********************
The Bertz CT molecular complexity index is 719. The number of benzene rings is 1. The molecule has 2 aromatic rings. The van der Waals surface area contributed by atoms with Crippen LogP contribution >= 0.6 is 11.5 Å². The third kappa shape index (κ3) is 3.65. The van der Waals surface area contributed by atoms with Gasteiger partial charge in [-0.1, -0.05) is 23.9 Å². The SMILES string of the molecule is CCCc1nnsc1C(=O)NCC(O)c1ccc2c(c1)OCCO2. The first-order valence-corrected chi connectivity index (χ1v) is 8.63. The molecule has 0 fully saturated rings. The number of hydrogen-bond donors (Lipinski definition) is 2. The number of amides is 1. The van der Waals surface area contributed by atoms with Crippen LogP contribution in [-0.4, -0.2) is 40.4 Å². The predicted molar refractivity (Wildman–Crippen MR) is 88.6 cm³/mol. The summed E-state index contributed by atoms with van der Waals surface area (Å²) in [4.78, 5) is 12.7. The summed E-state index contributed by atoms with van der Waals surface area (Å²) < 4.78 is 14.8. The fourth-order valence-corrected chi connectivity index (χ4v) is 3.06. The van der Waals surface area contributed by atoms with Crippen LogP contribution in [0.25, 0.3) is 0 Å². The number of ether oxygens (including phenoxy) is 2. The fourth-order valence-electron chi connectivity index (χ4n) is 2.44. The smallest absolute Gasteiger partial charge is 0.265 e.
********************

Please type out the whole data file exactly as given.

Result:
The Bertz CT molecular complexity index is 719. The number of benzene rings is 1. The molecule has 2 aromatic rings. The van der Waals surface area contributed by atoms with Crippen LogP contribution >= 0.6 is 11.5 Å². The third kappa shape index (κ3) is 3.65. The van der Waals surface area contributed by atoms with Gasteiger partial charge in [-0.1, -0.05) is 23.9 Å². The SMILES string of the molecule is CCCc1nnsc1C(=O)NCC(O)c1ccc2c(c1)OCCO2. The first-order valence-corrected chi connectivity index (χ1v) is 8.63. The molecule has 0 fully saturated rings. The number of hydrogen-bond donors (Lipinski definition) is 2. The number of amides is 1. The van der Waals surface area contributed by atoms with Crippen LogP contribution in [-0.4, -0.2) is 40.4 Å². The predicted molar refractivity (Wildman–Crippen MR) is 88.6 cm³/mol. The summed E-state index contributed by atoms with van der Waals surface area (Å²) in [4.78, 5) is 12.7. The summed E-state index contributed by atoms with van der Waals surface area (Å²) < 4.78 is 14.8. The fourth-order valence-corrected chi connectivity index (χ4v) is 3.06. The van der Waals surface area contributed by atoms with Crippen LogP contribution in [0.25, 0.3) is 0 Å². The number of ether oxygens (including phenoxy) is 2. The fourth-order valence-electron chi connectivity index (χ4n) is 2.44. The smallest absolute Gasteiger partial charge is 0.265 e.